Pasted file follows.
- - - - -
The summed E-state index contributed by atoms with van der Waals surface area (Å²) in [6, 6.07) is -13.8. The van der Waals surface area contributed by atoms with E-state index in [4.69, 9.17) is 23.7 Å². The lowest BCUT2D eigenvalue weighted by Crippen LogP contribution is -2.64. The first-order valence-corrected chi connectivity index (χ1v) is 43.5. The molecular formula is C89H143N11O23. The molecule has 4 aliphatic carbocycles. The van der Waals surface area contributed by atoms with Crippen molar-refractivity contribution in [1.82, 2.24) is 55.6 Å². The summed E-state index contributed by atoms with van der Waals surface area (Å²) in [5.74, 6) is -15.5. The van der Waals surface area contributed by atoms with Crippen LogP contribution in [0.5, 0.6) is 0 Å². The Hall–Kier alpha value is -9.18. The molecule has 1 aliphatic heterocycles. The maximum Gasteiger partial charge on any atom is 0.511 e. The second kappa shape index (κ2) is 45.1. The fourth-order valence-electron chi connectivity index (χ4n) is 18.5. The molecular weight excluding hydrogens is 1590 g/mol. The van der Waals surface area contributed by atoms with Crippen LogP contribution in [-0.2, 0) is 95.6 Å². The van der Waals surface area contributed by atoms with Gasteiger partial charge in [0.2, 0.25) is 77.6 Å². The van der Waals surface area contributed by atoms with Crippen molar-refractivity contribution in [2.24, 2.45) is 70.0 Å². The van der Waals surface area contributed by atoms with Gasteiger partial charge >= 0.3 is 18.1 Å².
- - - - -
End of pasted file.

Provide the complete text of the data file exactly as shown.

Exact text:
The summed E-state index contributed by atoms with van der Waals surface area (Å²) in [6, 6.07) is -13.8. The van der Waals surface area contributed by atoms with E-state index in [4.69, 9.17) is 23.7 Å². The lowest BCUT2D eigenvalue weighted by Crippen LogP contribution is -2.64. The first-order valence-corrected chi connectivity index (χ1v) is 43.5. The molecular formula is C89H143N11O23. The molecule has 4 aliphatic carbocycles. The van der Waals surface area contributed by atoms with Crippen molar-refractivity contribution in [1.82, 2.24) is 55.6 Å². The summed E-state index contributed by atoms with van der Waals surface area (Å²) in [5.74, 6) is -15.5. The van der Waals surface area contributed by atoms with Crippen LogP contribution in [0.5, 0.6) is 0 Å². The Hall–Kier alpha value is -9.18. The molecule has 1 aliphatic heterocycles. The maximum Gasteiger partial charge on any atom is 0.511 e. The second kappa shape index (κ2) is 45.1. The fourth-order valence-electron chi connectivity index (χ4n) is 18.5. The molecular weight excluding hydrogens is 1590 g/mol. The van der Waals surface area contributed by atoms with Crippen LogP contribution in [-0.2, 0) is 95.6 Å². The van der Waals surface area contributed by atoms with Gasteiger partial charge in [0.2, 0.25) is 77.6 Å². The van der Waals surface area contributed by atoms with Crippen molar-refractivity contribution in [2.24, 2.45) is 70.0 Å². The van der Waals surface area contributed by atoms with Gasteiger partial charge >= 0.3 is 18.1 Å².